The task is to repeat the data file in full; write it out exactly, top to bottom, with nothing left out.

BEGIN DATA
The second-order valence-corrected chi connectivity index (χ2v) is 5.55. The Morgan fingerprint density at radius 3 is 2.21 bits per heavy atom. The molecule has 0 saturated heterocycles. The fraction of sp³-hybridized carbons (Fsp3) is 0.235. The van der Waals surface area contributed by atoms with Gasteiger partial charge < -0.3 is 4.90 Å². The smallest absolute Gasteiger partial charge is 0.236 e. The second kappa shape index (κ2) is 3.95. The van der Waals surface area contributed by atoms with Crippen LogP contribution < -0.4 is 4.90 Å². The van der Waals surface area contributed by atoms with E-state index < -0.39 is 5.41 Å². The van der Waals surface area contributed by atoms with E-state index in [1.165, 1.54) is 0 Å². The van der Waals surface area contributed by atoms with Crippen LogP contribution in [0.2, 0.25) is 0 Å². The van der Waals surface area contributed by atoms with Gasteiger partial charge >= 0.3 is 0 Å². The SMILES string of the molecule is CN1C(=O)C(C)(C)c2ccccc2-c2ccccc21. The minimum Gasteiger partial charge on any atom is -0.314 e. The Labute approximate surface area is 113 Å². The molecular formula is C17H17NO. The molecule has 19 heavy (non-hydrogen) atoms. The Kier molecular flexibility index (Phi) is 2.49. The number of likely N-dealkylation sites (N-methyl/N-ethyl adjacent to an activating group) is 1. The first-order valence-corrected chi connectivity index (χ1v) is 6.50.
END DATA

The second-order valence-corrected chi connectivity index (χ2v) is 5.55. The Morgan fingerprint density at radius 3 is 2.21 bits per heavy atom. The molecule has 0 saturated heterocycles. The fraction of sp³-hybridized carbons (Fsp3) is 0.235. The van der Waals surface area contributed by atoms with Gasteiger partial charge < -0.3 is 4.90 Å². The smallest absolute Gasteiger partial charge is 0.236 e. The second kappa shape index (κ2) is 3.95. The van der Waals surface area contributed by atoms with Crippen LogP contribution < -0.4 is 4.90 Å². The van der Waals surface area contributed by atoms with E-state index < -0.39 is 5.41 Å². The van der Waals surface area contributed by atoms with E-state index in [1.165, 1.54) is 0 Å². The van der Waals surface area contributed by atoms with Crippen LogP contribution in [0.2, 0.25) is 0 Å². The van der Waals surface area contributed by atoms with Gasteiger partial charge >= 0.3 is 0 Å². The SMILES string of the molecule is CN1C(=O)C(C)(C)c2ccccc2-c2ccccc21. The minimum Gasteiger partial charge on any atom is -0.314 e. The Labute approximate surface area is 113 Å². The molecular formula is C17H17NO. The molecule has 19 heavy (non-hydrogen) atoms. The Kier molecular flexibility index (Phi) is 2.49. The number of likely N-dealkylation sites (N-methyl/N-ethyl adjacent to an activating group) is 1. The first-order valence-corrected chi connectivity index (χ1v) is 6.50.